Monetary Valuations of Life Conditions in a Consistent Framework: The Life Satisfaction Approach
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The life satisfaction approach (LSA) enables researchers to attach monetary values to nonmarket circumstances that affect people’s life satisfaction. Previous studies employ LSA to examine how the environment, health, and social capital, etc. affect life satisfaction. This study focuses on the OECD Better Life Index and intends to evaluate more comprehensive socioeconomic characteristics. Considering comprehensive factors about life enables us to avoid biased estimation. This study also considers more consistent estimation methods. Previous studies tend to attach monetary valuations in different settings. Thus, it is difficult to compare the effects of different socioeconomic circumstances. This study employs LSA to estimate the happiness functions of Japanese survey respondents by incorporating extensive socioeconomic characteristics as explanatory variables. Controlling for multiple factors affecting subjective wellbeing, we more accurately attach monetary values to each factor within a consistent analytical framework. By doing so, we assess factors’ relative comparable influence on subjective wellbeing. We adopt three estimation procedures to check robustness against model specifications. Results indicate that respondents value small changes in their socioeconomic circumstances more highly than other factors. Especially, circumstances surrounding quality of life carry higher equivalent monetary valuations than material living standards.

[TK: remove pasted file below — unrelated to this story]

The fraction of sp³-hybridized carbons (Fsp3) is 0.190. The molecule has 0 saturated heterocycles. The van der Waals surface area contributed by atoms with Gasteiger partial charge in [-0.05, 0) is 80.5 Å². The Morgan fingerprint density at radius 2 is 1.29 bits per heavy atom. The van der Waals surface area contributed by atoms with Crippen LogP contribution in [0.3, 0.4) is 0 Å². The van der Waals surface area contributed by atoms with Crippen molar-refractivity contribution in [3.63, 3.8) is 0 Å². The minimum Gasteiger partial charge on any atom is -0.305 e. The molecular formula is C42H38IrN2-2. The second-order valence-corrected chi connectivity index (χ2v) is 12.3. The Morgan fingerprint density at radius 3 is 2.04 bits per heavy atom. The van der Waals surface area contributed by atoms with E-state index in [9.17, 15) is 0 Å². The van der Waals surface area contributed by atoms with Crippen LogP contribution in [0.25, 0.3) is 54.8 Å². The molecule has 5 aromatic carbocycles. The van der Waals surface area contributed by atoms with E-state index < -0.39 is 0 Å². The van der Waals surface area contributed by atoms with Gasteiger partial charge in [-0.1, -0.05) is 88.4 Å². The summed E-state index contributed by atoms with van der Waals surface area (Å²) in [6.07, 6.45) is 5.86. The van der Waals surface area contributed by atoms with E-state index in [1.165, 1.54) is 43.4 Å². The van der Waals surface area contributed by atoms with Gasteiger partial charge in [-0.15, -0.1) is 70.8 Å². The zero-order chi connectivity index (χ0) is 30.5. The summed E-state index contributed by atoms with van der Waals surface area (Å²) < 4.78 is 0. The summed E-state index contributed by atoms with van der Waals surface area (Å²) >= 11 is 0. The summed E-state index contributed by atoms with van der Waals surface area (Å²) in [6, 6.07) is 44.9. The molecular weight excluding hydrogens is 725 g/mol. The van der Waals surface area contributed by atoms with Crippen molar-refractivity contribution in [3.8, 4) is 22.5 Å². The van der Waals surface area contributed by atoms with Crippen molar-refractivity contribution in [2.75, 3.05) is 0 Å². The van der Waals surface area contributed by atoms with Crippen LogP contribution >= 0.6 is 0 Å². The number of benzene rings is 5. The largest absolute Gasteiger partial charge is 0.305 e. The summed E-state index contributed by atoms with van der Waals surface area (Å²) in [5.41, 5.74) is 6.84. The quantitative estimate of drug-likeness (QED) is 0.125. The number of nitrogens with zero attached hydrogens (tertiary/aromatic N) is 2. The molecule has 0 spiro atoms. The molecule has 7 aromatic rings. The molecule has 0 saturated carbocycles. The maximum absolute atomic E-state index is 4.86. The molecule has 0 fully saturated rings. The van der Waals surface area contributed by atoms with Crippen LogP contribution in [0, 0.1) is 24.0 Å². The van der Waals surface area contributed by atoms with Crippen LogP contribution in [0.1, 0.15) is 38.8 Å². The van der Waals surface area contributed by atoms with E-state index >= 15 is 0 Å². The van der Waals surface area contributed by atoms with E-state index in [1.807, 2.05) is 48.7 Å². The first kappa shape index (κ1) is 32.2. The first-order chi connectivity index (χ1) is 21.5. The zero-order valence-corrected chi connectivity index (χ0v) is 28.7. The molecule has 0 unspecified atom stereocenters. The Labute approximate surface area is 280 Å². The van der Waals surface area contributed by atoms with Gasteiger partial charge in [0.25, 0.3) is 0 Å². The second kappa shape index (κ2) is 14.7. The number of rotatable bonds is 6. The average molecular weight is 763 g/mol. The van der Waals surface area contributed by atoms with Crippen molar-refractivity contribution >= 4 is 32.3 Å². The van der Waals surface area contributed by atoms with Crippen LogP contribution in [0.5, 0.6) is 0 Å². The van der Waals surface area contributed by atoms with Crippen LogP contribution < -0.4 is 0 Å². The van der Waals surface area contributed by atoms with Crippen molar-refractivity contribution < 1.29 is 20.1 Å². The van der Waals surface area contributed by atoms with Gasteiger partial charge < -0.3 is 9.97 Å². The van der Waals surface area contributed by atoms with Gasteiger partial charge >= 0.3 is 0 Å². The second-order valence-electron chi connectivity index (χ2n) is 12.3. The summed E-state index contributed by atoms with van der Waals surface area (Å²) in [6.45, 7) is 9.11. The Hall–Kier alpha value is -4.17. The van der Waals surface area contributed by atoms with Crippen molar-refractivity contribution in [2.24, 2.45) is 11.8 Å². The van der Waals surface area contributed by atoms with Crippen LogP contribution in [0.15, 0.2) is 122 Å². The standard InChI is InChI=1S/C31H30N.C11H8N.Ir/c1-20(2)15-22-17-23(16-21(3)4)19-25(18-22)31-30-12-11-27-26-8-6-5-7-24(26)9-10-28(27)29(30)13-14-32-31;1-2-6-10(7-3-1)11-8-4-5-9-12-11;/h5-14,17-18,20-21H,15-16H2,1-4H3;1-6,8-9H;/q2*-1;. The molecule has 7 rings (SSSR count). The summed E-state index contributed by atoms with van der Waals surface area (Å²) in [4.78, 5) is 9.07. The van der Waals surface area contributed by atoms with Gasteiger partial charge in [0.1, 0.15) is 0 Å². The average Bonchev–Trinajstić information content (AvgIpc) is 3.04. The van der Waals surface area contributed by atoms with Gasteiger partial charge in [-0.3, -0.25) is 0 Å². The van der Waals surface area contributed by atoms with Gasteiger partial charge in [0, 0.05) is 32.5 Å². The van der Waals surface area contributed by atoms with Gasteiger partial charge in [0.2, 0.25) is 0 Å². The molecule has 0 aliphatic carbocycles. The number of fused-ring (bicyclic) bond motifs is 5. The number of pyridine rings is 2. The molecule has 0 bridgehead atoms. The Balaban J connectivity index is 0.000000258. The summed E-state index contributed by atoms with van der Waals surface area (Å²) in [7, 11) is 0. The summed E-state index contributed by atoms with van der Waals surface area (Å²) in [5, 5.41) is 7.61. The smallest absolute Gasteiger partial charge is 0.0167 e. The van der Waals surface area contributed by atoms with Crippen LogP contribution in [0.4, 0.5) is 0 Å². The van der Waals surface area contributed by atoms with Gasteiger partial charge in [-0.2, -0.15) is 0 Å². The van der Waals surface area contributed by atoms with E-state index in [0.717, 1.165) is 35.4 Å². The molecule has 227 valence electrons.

KeywordsHappiness Life satisfaction approach Better Life Index Stochastic frontier Data envelopment analysis
We appreciate Hideyuki Mizobuchi of Ryukoku University for computing results applying DEA. The authors thank Stephanie Rossouw (co-editor), and the anonymous referees for helpful comments.
This research was partially funded by a Grant-in-Aid for Specially Promoted Research (26000001) from the Ministry of Education, Culture, Sports, Science and Technology (MEXT), Japan, and Ministry of Environment, Japan. The results and conclusions of this paper do not necessarily reflect the views of the funding agency.
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